deanna conlan
Mind Map by deanna conlan, updated more than 1 year ago
deanna conlan
Created by deanna conlan over 4 years ago


A level Law Mind Map on Duress, created by deanna conlan on 02/06/2017.

Resource summary

  1. This is relevant where D has committed the offence because he has been threatened with death or serious injury. D has an excuse because he has been effectively forced to commit the offence.
    1. If D is told to committ a specific offence 'or else' it is known as duress by threats - for example if D is told she will be killed unless she acts as a getaway driver for robbery. If D decides which offence to commit because of the surrounding circumstances - duress of circumstances.
      1. It is a general defence to all crimes except murder, attempted murder and some forms of treason
        1. HASAN (2005) elements of duress by threats are:
          1. 1) there must be a threat of death or serious injury (confirming GRAHAM 1982)
            1. 2) that threat must be made to D or his immediate family or someone else to him or someone or whom D would reasonably regard himself responsible for
              1. 3) D must reasonably believe that he had good cause for fear of death or serious injury.
                1. 4) his response must be one which might be expected of a sober person of reasonable firmness
                  1. 5) there must be no reasonable opportunity to escape the threat
                    1. 6) D cannot rely on threats to which he has voluntarily laid himself open
                    2. 5. Was there a threat of death or serious injury?
                      1. It is probable that a threat to cause serious psychiatric injury could amount to duress: BAKER v WILKINS (1997)
                      2. 6) Was the threat made to D or someone for whom D would reasonably regard himself responsible?
                        1. In WRIGHT (2000) threats against D's boyfriend sufficed. In HASAN it5 was said that persons for whom D would reasonably regard himself as responsible would cover those who could be injured by a bomb unless D committed the relevant crime.
                        2. 7) Did D reasonably believe that he had good cause to fear death or serious injury and was his response one which might be expected of a sober person of reasonable firmness?
                          1. It was held in BOWEN (1996) that when deciding if D reacted reasonably they could take into account the following characteristics
                            1. D's age or D's sex
                              1. D was pregnant
                                1. if D had a serious physical disability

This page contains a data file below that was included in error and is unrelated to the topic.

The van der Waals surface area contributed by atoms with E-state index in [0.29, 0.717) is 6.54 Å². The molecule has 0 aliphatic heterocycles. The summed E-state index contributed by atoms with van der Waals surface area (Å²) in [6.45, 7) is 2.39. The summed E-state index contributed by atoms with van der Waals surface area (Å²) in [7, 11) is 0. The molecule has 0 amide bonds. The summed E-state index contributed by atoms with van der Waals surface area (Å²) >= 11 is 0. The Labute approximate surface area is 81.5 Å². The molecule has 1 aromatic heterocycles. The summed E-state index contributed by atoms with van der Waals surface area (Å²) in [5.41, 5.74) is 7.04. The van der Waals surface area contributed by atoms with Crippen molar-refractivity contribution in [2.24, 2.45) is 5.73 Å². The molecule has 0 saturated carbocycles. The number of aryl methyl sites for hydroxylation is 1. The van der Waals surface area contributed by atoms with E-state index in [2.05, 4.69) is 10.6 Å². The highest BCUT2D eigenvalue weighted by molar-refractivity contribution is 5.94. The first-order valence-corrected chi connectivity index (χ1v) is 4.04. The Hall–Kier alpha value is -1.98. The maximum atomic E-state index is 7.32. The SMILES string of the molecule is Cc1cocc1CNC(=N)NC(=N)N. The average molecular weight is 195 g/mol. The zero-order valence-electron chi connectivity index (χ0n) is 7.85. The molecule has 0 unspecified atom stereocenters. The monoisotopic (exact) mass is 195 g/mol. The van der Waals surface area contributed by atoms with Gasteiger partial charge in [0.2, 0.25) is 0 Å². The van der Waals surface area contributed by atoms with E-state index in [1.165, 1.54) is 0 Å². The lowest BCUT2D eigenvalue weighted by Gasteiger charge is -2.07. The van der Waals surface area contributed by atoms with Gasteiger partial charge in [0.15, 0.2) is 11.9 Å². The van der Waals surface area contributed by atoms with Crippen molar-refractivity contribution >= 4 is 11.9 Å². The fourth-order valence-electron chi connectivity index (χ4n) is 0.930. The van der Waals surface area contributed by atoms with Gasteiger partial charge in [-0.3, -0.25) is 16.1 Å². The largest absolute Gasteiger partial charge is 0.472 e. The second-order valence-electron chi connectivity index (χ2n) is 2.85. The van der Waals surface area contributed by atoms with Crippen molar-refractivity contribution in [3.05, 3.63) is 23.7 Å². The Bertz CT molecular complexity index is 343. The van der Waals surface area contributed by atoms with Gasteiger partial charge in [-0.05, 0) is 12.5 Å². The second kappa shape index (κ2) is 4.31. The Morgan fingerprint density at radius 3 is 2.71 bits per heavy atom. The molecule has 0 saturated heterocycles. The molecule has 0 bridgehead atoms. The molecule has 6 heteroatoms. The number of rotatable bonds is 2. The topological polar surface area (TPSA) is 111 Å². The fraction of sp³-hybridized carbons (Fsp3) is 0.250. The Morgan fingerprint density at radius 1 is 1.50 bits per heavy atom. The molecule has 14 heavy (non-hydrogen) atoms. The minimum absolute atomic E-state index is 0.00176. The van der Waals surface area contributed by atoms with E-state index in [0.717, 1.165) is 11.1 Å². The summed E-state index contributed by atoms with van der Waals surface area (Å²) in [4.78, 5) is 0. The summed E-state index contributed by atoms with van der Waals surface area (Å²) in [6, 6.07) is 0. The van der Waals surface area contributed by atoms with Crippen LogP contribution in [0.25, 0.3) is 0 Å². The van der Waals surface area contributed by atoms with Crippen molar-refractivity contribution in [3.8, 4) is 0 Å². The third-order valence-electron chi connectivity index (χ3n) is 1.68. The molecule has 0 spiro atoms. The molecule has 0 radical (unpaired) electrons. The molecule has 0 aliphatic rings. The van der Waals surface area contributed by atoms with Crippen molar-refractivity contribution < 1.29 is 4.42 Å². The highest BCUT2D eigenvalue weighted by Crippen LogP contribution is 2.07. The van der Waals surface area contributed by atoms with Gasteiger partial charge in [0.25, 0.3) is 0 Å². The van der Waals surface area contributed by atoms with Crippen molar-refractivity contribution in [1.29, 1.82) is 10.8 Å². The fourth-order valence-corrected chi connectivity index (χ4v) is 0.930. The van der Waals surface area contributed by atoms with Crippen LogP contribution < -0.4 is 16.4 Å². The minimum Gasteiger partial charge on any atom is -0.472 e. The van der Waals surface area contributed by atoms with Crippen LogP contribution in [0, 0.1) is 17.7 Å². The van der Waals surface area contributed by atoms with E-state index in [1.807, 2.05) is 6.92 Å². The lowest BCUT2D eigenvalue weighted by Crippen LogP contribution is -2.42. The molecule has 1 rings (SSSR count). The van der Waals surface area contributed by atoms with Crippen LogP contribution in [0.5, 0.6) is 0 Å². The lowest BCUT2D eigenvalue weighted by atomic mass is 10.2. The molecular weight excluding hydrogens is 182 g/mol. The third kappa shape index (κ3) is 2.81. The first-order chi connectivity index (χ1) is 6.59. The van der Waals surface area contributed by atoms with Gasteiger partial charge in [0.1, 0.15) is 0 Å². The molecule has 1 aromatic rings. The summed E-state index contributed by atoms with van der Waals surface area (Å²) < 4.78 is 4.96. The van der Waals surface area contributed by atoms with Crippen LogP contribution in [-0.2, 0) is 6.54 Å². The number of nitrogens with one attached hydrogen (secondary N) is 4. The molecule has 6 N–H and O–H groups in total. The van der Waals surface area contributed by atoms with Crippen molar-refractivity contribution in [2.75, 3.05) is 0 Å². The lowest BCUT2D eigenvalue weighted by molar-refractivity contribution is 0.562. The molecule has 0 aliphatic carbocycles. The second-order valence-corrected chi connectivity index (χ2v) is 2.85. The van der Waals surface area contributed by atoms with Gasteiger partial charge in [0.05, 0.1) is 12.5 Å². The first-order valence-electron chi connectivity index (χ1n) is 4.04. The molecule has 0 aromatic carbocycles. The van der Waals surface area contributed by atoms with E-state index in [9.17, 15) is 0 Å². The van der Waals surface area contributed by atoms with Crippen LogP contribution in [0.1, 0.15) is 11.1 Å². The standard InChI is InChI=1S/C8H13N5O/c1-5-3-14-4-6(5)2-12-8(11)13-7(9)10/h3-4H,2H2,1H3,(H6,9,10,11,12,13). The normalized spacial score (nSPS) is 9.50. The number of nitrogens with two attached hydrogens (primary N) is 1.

1. if D had a recognised mental illness (eg post traumatic stress disorder and serve battered woman's syndrome)
                                2. Was the crime nominated by the duressor?
                                  1. SOmeone must have said "Commit this crime or else"
                                    1. In COLE (1994) D had been threatened because he owed moneuy, he then committed robbery in order to pay off the debt. He said he onlt did this because he was in fear for his life and that of his girlfriend and his child. The defence of duress was rejected by the CoA because he had not been under a threat to commit robbery.
                                  2. Was there a reasonable opportunity to escape the threat?
                                    1. The threat need not be capable of being carried out immediately as long as it was still effective at the time D performs the crime - i.e D must reasonably believe that the threat could be carried out immediately: HASAN
                                      1. The defence will not be available where D had a reasonable opportunity to contract the police or escape
                                        1. In GILL (1963) D claimed that he and his wife had been threatened unless he stole a lorry. He could not rely on the defence of duress as threatened as there was a period of time during which he was left alone and so could reasonably have raised the alarm.
                                        2. When the threat is withdrawn or bvecomes ineffective, D must stop committing the crime as soon as he reasonably can. IF, for example having consumed excess alcohol D is threatened and drives off in fear of his life, he commits a drink driving offence only if the prosecution can prove that he continued to drive after the terror ceased.
                                        3. Has D voluntarily laid himself open to the threats?
                                          1. According to HASAN, the defence of duress fails where D voluntarily assosciates with criminals and he foresaw or ought reasonably to have forseen the risk of being forced to commit any crime by threats of violence.
                                          2. Duress of circumstances
                                            1. It is only since the mid 1980's that the courts have recognised this defence.
                                              1. The same principles apply to duress of circumstances as to duress by treats.
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